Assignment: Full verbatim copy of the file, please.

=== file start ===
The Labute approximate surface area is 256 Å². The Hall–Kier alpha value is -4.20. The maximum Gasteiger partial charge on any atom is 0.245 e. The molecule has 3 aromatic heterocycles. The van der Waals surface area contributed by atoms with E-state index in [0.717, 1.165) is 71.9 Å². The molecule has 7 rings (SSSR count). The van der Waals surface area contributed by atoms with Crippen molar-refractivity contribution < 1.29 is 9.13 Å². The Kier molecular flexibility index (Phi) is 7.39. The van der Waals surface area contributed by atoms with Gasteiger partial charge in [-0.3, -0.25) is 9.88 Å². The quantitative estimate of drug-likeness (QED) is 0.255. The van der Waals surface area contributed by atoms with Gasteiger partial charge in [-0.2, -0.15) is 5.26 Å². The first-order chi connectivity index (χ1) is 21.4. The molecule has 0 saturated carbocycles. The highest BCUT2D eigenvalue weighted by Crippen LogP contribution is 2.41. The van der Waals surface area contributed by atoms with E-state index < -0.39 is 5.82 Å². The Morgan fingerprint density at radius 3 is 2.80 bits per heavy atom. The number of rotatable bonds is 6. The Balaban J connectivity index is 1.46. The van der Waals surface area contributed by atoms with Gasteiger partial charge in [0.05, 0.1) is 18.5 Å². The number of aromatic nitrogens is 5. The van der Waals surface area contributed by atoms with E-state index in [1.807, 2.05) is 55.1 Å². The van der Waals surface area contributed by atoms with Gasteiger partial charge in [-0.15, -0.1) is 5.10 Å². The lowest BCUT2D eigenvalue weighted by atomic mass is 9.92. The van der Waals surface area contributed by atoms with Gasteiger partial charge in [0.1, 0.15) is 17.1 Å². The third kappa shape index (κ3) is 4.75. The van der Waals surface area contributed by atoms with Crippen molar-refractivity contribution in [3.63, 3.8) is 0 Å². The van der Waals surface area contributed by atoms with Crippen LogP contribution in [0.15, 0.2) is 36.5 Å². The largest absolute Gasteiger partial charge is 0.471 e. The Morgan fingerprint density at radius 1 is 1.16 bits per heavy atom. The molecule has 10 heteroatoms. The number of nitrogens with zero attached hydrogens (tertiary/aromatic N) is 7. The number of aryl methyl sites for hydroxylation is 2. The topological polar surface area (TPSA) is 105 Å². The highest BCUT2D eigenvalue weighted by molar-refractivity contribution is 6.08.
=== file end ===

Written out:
The Labute approximate surface area is 256 Å². The Hall–Kier alpha value is -4.20. The maximum Gasteiger partial charge on any atom is 0.245 e. The molecule has 3 aromatic heterocycles. The van der Waals surface area contributed by atoms with E-state index in [0.717, 1.165) is 71.9 Å². The molecule has 7 rings (SSSR count). The van der Waals surface area contributed by atoms with Crippen molar-refractivity contribution < 1.29 is 9.13 Å². The Kier molecular flexibility index (Phi) is 7.39. The van der Waals surface area contributed by atoms with Gasteiger partial charge in [-0.3, -0.25) is 9.88 Å². The quantitative estimate of drug-likeness (QED) is 0.255. The van der Waals surface area contributed by atoms with Gasteiger partial charge in [-0.2, -0.15) is 5.26 Å². The first-order chi connectivity index (χ1) is 21.4. The molecule has 0 saturated carbocycles. The highest BCUT2D eigenvalue weighted by Crippen LogP contribution is 2.41. The van der Waals surface area contributed by atoms with E-state index < -0.39 is 5.82 Å². The Morgan fingerprint density at radius 3 is 2.80 bits per heavy atom. The number of rotatable bonds is 6. The Balaban J connectivity index is 1.46. The van der Waals surface area contributed by atoms with Gasteiger partial charge in [0.05, 0.1) is 18.5 Å². The number of aromatic nitrogens is 5. The van der Waals surface area contributed by atoms with E-state index in [1.807, 2.05) is 55.1 Å². The van der Waals surface area contributed by atoms with Gasteiger partial charge in [-0.15, -0.1) is 5.10 Å². The lowest BCUT2D eigenvalue weighted by atomic mass is 9.92. The van der Waals surface area contributed by atoms with Gasteiger partial charge in [0.1, 0.15) is 17.1 Å². The third kappa shape index (κ3) is 4.75. The van der Waals surface area contributed by atoms with Crippen molar-refractivity contribution in [3.63, 3.8) is 0 Å². The van der Waals surface area contributed by atoms with Crippen LogP contribution in [0.15, 0.2) is 36.5 Å². The largest absolute Gasteiger partial charge is 0.471 e. The Morgan fingerprint density at radius 1 is 1.16 bits per heavy atom. The molecule has 10 heteroatoms. The number of nitrogens with zero attached hydrogens (tertiary/aromatic N) is 7. The number of aryl methyl sites for hydroxylation is 2. The topological polar surface area (TPSA) is 105 Å². The highest BCUT2D eigenvalue weighted by molar-refractivity contribution is 6.08.